Hollywood, Statue of Liberty, Oprah, Abraham Lincoln, The Empire State Building and Trump’s tweets aren’t the only things the United States of America is famous for. The Big Brother Energytm and invasions are also what makes America Great (again), and the most prominent example of the aforementioned would be the US invasion of Afghanistan.
The US invaded Afghanistan in October 2001 in response to the September 11, 2001 terror attacks carried out by Al-Qaeda. Taliban, which controlled Afghanistan in 2001 refused to hand over Osama Bin Laden, the man responsible for orchestrating the attacks, resulting in the US invasion of Afghanistan and consequently, an 18-year-long war. In 2004, the US and its allies were successful in removing the Taliban from power, however, as soon as the allies backed out, the Taliban grew again. So despite having a US-backed government in Afghanistan, the Taliban controlled over 70% of the country. Following which, the then-in-power Bush administration established US troops and military bases in Afghanistan to fight the Taliban and prevent the country from becoming a terrorist base of operations.
The US-Taliban war is one of the most gruesome and costly wars fought by the US, leaving behind innumerable casualties and war-aggrieved families. Its cost exceeds over $2 trillion, excluding post-war care for veterans and injured soldiers. Thousands of Afghans were displaced and killed, and Afghanistan currently retains the largest refugee population in the world. Yet the war was internationally recognised as a necessary evil because the US’s withdrawal would engender a Taliban-ruled Afghanistan, and Taliban has made no attempts to hide its inclination towards harbouring and creating terrorist organisations. The Trump administration, however, does not agree to the US’s presence in Afghanistan as necessary. They asserted that the war was a drain on the US’s resources and that the US had ‘no need’ to fight a war for someone else. These statements, no matter how contrary to past US dealings with other countries (Vietnam and Syria to name a few) resonated with the masses. And President Trump’s penchant for power-moves and ‘businessman-like’ deals consequently paved the way for a ‘peace accord’.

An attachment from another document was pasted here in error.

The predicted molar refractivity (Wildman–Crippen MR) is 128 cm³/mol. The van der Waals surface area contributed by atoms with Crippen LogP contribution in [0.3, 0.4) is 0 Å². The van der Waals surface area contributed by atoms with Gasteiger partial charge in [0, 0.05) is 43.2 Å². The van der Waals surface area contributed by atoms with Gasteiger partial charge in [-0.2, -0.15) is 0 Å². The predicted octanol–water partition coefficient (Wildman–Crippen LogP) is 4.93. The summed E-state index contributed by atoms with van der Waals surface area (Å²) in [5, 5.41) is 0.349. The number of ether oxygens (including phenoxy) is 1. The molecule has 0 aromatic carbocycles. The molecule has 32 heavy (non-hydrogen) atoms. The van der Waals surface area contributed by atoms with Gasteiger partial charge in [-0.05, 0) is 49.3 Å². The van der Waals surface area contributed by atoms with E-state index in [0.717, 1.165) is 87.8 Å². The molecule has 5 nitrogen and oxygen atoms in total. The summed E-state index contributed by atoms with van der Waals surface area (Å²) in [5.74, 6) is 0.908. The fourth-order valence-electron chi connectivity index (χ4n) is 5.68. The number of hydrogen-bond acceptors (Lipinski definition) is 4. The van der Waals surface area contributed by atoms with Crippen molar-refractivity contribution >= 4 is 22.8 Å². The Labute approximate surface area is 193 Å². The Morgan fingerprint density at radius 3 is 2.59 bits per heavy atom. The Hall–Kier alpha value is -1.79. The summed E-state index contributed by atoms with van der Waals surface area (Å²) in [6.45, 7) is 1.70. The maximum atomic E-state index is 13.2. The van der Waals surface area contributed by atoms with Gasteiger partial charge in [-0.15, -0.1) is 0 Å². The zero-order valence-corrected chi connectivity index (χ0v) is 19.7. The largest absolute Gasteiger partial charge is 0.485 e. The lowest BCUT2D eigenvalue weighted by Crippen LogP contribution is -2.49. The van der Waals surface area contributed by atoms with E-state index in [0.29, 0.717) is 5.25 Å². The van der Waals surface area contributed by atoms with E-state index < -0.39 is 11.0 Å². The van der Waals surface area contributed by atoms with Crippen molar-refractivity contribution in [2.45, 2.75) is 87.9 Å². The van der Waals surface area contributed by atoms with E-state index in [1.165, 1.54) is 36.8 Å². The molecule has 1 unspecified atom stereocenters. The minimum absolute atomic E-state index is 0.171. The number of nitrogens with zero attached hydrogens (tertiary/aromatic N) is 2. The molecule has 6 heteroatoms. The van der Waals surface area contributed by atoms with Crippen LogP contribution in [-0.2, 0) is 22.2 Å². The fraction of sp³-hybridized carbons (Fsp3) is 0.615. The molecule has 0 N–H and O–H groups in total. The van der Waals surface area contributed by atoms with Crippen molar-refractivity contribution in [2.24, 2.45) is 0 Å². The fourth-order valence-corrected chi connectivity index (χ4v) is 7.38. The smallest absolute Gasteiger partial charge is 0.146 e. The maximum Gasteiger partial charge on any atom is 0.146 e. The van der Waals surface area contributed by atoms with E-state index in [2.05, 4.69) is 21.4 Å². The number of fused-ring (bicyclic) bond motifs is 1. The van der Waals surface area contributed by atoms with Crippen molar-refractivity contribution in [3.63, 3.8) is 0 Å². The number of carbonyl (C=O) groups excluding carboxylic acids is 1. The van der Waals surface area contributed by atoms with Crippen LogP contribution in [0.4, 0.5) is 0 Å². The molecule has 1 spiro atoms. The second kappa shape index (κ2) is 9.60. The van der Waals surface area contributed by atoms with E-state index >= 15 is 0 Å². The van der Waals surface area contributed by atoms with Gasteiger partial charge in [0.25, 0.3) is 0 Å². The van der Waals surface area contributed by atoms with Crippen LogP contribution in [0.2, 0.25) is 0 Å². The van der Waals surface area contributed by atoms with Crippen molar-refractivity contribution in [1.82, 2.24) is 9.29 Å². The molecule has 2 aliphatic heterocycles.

The negotiations began in 2019, and finally, on 29 February 2020, the US signed the peace accord with the Taliban. Under the accord, in exchange for the withdrawal of the US troops, Taliban agreed to not associate with terrorist organisations such as ISIS, Al-Qaeda or any other militant group. It agreed to not allow the use of Afghan territory to plot, organise or launch attacks on the US and its allies. The US troops are expected to evacuate within 14 months for the agreement to hold.
The terms further negotiated for a peaceful power-sharing agreement to be agreed upon between the Afghanistan government and Taliban within the 14-month withdrawal period. This clause claims the protection of the US-backed Afghan government from the Taliban during the negotiation. Furthermore, the US has agreed to release 5,000 Taliban prisoners held by the Afghani forces in return for the 1,000 members of the Afghan forces. The US has also promised to facilitate the removal of penalties and sanctions imposed by the United Nations.